In the months after our initial interview, Barbara brought me pictures of art and photographs to share her evolving recovery, which was at times hard to verbalize. I do not consider myself an arts-based researcher, and having committed to helping her share her story in a meaningful way, I began to panic (okay, I panicked a lot!). How would I follow through on my commitment without expertise in this area? I enlisted the help of a trusty colleague with experience in trauma-informed arts-based research (thank you Si Transken!) and together we began working on a painting to share her story. Through this process, we began to learn together. We later shared our experience and art at a provincial conference on patient-oriented research where our work was awarded the best poster prize.
As more people learned about our storytelling work, we began to receive requests from others wanting to take part. Fast forward two years, and Barbara and I are still working together. With additional funding, as well as support from the Northern Health Authority leadership, we’re expanding this work to other stroke and brain injury patients in northern BC, learning from patients and community members as they share their experiences - the good, bad and ugly.
At the root of all of this is Barbara, a voice of experience and a driving force that has inspired us to try and work harder to change stroke prevention and care for the better.
Be conscious of what you are asking
Working with Barbara had made me truly consider the burden of participation. To be truly patient-oriented, patients need to be engaged across the entire research process, but this requires significant time and resources. Not only do we need to make sure that we reduce any barriers to engagement, but we also need to be cognizant of the demands that are placed on our partners, especially when they may be living with the effects of health condition.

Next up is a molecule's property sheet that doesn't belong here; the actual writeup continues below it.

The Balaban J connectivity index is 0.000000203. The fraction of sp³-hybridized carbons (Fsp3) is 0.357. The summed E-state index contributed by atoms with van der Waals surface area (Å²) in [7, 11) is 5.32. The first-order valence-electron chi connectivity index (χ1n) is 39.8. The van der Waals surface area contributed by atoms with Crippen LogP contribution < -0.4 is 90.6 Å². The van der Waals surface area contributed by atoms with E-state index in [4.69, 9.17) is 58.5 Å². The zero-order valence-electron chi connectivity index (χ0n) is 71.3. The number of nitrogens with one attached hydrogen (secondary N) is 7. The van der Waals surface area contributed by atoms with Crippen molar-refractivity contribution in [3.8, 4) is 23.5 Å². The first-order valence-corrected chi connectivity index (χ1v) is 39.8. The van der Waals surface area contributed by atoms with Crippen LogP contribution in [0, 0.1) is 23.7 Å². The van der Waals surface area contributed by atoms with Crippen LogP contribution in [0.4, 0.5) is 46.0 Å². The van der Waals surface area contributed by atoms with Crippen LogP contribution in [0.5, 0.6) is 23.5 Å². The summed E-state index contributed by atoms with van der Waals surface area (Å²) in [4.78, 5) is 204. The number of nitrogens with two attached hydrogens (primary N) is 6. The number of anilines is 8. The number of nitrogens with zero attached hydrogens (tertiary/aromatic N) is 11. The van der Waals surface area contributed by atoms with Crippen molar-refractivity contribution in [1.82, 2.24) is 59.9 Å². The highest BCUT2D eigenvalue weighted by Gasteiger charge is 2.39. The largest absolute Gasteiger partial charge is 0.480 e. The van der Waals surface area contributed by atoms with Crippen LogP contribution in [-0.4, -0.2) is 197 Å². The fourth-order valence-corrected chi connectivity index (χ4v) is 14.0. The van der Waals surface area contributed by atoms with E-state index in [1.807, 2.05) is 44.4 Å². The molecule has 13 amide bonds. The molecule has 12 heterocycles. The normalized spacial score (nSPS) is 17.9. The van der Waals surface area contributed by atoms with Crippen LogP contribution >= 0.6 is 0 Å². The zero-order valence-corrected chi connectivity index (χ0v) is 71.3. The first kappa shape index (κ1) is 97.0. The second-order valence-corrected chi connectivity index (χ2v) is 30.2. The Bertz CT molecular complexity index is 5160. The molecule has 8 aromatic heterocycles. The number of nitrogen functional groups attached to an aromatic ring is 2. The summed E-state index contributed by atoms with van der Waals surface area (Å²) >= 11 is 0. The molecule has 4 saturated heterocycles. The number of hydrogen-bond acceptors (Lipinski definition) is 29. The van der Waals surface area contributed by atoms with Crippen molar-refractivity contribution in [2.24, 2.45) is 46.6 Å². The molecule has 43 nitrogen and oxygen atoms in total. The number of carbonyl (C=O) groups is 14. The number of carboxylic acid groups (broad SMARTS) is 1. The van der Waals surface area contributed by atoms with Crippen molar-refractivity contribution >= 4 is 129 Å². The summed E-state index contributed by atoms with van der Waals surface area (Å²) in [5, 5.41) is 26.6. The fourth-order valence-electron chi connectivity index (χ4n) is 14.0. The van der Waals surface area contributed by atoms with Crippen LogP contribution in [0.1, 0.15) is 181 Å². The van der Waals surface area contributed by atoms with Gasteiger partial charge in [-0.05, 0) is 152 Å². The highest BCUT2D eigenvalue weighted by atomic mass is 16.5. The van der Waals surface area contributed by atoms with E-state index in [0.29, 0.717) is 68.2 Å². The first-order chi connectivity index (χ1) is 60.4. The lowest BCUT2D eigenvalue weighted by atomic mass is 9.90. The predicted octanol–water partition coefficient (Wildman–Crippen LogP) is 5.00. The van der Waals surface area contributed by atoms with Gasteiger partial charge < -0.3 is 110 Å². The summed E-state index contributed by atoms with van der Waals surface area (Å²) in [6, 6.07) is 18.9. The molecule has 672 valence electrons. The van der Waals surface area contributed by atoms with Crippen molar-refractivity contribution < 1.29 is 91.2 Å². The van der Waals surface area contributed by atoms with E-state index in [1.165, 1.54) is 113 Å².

During our early meetings, Barbara told me about her spoons – a metaphorical way of representing her energy, and the fatigue and limitations she faces in her ‘new life’ post-stroke.
At the time, Barbara was constantly faced with choices about her activities, and balancing these against pain, fatigue and various other symptoms. If she showered, this was two spoons. If she needed to see her physician, it was another two spoons. It was too much to do both, so if she went to an appointment she would be unable to shower. She only had so many spoons so she had to make a choice and use them wisely.
Learning this, I wondered whether the research process was too much. She told me that she gave me her spoons because she felt it was important. The partnership had given her purpose and was part of her recovery, even though she may not directly benefit from the research outputs. The enormity of this contribution really hit me. As researchers, we understand the value and vital perspectives someone with lived experience can provide, but it is essential to be conscious of the weight of both that contribution, and our ‘ask’.
Even if a patient partner is compensated for their time, this really is a drop in the ocean compared to their experience, insights and wisdom, and the demand these interactions place on their energy and health.
Hearing Barbara’s story I felt humbled, but also quite scared. I hoped that I could give her something meaningful in return and that I could take her ‘spoons’ and create something impactful to her and the other people that are living with the effects of stroke.